This is Birdie again. As Pete hasn't felt up to writing a blog like he originally intended, I will share with you what I understand of yesterday's surgery, for those who are anxious to know where we're at in this process. Happily, Pete is still sleeping soundly after a very long day at the hospital yesterday. He feels like he has a 2x4 nailed to his neck, so he was anxious about getting sleep last night. (Obviously, we figured out the right combination of pillows!)
We originally went in for surgery on Monday, but after the radioactive isotope injection, they were not able to find a sentinal node to biopsy. So we went back again yesterday. And after 4 hours of searching, they thought they might have found one in two possible places. The reason for a lymphoscintigram is to find microscopic cancer cells in the lymph nodes that a PET scan would not be able to find. The PET scan can only find masses of 1cm or more.
Unfortunately, what they thought might be lymph nodes were not. Therefore, we will not be able to get a biopsy of the lymph nodes, and thus, no complete staging of the cancer. The surgeon believes that there is no sentinal node due to the radiation Pete received 20 years ago.
However, they did remove the tumor and there will be a pathology report in about a week to let us know how far the cancer has spread. The good news is that after the tumor was removed, there was no more radioactivity in the surrounding area. Thus, we can hope that the cancer cells were encapsulated within the area they removed.
The sad bit of this, is that desmoplastic melanoma is tricky. It can spread through the blood stream, the nervous system and the lymph system, ending up anywhere in the body. In our surgeon's experience desmoplastic melanoma doesn't stick to statistics. That is why it scares him. It can show up later, anywhere in the body, bones, organs, etc.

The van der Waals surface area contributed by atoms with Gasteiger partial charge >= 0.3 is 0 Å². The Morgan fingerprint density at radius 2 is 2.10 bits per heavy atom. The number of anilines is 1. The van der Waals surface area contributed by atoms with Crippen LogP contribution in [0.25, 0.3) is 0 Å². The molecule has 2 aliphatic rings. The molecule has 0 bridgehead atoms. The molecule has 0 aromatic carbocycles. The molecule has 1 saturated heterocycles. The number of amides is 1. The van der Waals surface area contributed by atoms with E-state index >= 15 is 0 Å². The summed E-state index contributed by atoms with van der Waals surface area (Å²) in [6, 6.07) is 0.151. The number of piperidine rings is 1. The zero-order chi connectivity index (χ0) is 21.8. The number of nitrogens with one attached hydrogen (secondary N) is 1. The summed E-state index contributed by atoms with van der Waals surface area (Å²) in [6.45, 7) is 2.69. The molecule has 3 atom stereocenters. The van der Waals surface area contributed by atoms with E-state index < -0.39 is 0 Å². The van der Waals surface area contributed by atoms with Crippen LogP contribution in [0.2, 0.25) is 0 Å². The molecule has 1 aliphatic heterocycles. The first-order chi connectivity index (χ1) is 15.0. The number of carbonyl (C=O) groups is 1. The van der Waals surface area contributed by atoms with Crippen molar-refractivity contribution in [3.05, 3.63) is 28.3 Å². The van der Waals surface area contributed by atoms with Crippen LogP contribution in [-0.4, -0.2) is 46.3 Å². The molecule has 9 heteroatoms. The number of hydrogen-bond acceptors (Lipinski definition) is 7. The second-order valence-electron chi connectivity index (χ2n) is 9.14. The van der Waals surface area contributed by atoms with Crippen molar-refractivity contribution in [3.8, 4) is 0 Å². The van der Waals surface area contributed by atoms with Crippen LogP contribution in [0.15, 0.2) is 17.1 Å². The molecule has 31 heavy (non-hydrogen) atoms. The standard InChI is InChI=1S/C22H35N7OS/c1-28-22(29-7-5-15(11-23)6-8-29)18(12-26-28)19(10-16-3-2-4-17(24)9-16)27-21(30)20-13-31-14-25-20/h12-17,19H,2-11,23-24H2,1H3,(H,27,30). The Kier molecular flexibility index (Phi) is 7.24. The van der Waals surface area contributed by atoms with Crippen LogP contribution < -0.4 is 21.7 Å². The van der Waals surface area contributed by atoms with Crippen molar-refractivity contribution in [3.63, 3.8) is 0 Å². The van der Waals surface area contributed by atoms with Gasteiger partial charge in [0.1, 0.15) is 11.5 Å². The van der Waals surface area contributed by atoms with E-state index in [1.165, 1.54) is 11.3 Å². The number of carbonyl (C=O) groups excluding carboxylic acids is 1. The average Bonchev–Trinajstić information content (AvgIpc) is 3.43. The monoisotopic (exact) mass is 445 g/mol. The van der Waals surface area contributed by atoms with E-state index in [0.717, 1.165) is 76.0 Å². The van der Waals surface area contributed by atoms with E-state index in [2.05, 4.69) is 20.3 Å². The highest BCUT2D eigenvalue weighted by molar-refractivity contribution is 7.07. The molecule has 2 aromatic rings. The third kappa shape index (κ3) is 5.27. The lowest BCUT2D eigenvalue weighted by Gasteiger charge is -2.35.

When first analyzing melanoma, it doesn't matter how large the surface is, it is the depth that matters. The pathology report will tell us how deep the cancer cells have gone. If they have gone deeper than what they found in the original biopsy, then a PET scan might be the next step to try and look for it in other parts of the party. The doctors will confer on this.
This is all we know for now. We want to thank you again for all of your kind words, your encouragement and your prayers. Thank you for watching our dog, for bringing us food, and for cleaning our house. I sure haven't been up to any of it. (I'm just trying to learn how to dress a grown man who can't move his neck. It's tricky!)
We love you all and we'll keep you updated as we know anything.
To our dear friends and family,This is a humbling plea for help from our community. As many of you know, Pete had Hodgkin's Lymphoma in his early 20s, and through radiation and removal of some lymph nodes, he beat it. However, Pete has now been diagnosed with another type of cancer known as dismoplastic melanoma. The oncologist tells us that this is a rare form of cancer and that there is no cure once it has spread. Chemo and radiation will not work and will not be used to fight it. At this point, we know that Pete is in stage two out of four. We should know how far it has gone after surgery.
I must admit, it is very awkward and uncomfortable to ask this of you. My plea to you is this: We will not have enough income to cover the doctor/hospital bills that are already accumulating, or our mortgage in February (hopefully, our house will sell sooner than later). I am asking for any help that you can give us (and ONLY if you can afford it, as I know that many of you have been struggling, just as we have, in this economy) to help us cover our bills so that we might have a little breathing room to deal with this. We could only return our complete and utter gratitude.